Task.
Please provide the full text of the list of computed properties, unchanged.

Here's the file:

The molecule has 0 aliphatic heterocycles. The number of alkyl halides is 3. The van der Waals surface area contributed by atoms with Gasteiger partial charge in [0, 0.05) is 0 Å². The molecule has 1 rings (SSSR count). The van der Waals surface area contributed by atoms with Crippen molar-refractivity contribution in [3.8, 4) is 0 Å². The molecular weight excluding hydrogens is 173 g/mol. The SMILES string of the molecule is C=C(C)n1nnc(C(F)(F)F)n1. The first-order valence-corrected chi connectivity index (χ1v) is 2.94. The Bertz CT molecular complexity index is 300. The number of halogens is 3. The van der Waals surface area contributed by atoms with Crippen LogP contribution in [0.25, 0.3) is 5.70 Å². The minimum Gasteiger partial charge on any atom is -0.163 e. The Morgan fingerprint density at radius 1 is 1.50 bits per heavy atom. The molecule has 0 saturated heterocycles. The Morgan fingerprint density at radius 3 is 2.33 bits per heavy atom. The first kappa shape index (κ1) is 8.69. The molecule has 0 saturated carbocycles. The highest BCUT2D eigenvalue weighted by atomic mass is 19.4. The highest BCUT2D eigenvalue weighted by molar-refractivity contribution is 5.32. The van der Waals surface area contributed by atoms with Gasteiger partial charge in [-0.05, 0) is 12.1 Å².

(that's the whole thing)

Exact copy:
The molecule has 0 aliphatic heterocycles. The number of alkyl halides is 3. The van der Waals surface area contributed by atoms with Gasteiger partial charge in [0, 0.05) is 0 Å². The molecule has 1 rings (SSSR count). The van der Waals surface area contributed by atoms with Crippen molar-refractivity contribution in [3.8, 4) is 0 Å². The molecular weight excluding hydrogens is 173 g/mol. The SMILES string of the molecule is C=C(C)n1nnc(C(F)(F)F)n1. The first-order valence-corrected chi connectivity index (χ1v) is 2.94. The Bertz CT molecular complexity index is 300. The number of halogens is 3. The van der Waals surface area contributed by atoms with Crippen LogP contribution in [0.25, 0.3) is 5.70 Å². The minimum Gasteiger partial charge on any atom is -0.163 e. The Morgan fingerprint density at radius 1 is 1.50 bits per heavy atom. The molecule has 0 saturated heterocycles. The Morgan fingerprint density at radius 3 is 2.33 bits per heavy atom. The first kappa shape index (κ1) is 8.69. The molecule has 0 saturated carbocycles. The highest BCUT2D eigenvalue weighted by atomic mass is 19.4. The highest BCUT2D eigenvalue weighted by molar-refractivity contribution is 5.32. The van der Waals surface area contributed by atoms with Gasteiger partial charge in [-0.05, 0) is 12.1 Å².